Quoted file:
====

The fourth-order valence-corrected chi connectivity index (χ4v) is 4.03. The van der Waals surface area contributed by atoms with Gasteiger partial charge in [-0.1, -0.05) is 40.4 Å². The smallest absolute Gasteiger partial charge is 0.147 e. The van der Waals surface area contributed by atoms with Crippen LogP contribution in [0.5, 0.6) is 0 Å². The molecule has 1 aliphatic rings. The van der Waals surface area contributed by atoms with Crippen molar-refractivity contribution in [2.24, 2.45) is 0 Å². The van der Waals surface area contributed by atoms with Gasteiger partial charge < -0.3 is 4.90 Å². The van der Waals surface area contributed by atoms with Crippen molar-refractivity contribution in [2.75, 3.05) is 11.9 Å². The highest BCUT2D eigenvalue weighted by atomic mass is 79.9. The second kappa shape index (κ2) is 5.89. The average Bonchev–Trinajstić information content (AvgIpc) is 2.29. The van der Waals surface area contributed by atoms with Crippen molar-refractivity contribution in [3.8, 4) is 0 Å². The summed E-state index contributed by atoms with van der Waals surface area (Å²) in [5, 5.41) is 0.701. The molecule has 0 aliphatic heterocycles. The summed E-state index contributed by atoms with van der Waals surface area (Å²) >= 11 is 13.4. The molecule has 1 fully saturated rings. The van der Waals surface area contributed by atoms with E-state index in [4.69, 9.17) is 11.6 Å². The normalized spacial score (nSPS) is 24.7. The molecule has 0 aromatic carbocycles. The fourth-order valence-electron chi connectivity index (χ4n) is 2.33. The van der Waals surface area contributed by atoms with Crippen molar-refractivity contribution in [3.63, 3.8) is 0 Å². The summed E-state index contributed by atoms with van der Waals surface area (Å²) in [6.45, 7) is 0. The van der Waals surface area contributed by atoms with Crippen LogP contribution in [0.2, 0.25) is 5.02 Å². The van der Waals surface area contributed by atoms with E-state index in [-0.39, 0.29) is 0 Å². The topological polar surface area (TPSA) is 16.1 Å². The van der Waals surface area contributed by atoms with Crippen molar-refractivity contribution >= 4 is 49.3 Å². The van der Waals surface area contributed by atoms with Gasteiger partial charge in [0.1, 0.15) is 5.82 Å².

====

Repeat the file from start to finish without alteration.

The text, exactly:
The fourth-order valence-corrected chi connectivity index (χ4v) is 4.03. The van der Waals surface area contributed by atoms with Gasteiger partial charge in [-0.1, -0.05) is 40.4 Å². The smallest absolute Gasteiger partial charge is 0.147 e. The van der Waals surface area contributed by atoms with Crippen LogP contribution in [0.5, 0.6) is 0 Å². The molecule has 1 aliphatic rings. The van der Waals surface area contributed by atoms with Crippen molar-refractivity contribution in [2.24, 2.45) is 0 Å². The van der Waals surface area contributed by atoms with Gasteiger partial charge < -0.3 is 4.90 Å². The van der Waals surface area contributed by atoms with Crippen molar-refractivity contribution in [2.75, 3.05) is 11.9 Å². The highest BCUT2D eigenvalue weighted by atomic mass is 79.9. The second kappa shape index (κ2) is 5.89. The average Bonchev–Trinajstić information content (AvgIpc) is 2.29. The van der Waals surface area contributed by atoms with Crippen molar-refractivity contribution in [3.8, 4) is 0 Å². The summed E-state index contributed by atoms with van der Waals surface area (Å²) in [5, 5.41) is 0.701. The molecule has 0 aliphatic heterocycles. The summed E-state index contributed by atoms with van der Waals surface area (Å²) >= 11 is 13.4. The molecule has 1 fully saturated rings. The van der Waals surface area contributed by atoms with E-state index in [4.69, 9.17) is 11.6 Å². The normalized spacial score (nSPS) is 24.7. The molecule has 0 aromatic carbocycles. The fourth-order valence-electron chi connectivity index (χ4n) is 2.33. The van der Waals surface area contributed by atoms with Crippen molar-refractivity contribution in [3.63, 3.8) is 0 Å². The summed E-state index contributed by atoms with van der Waals surface area (Å²) in [6.45, 7) is 0. The van der Waals surface area contributed by atoms with Crippen LogP contribution in [0.2, 0.25) is 5.02 Å². The van der Waals surface area contributed by atoms with E-state index in [-0.39, 0.29) is 0 Å². The topological polar surface area (TPSA) is 16.1 Å². The van der Waals surface area contributed by atoms with Crippen molar-refractivity contribution >= 4 is 49.3 Å². The van der Waals surface area contributed by atoms with Gasteiger partial charge in [0.1, 0.15) is 5.82 Å².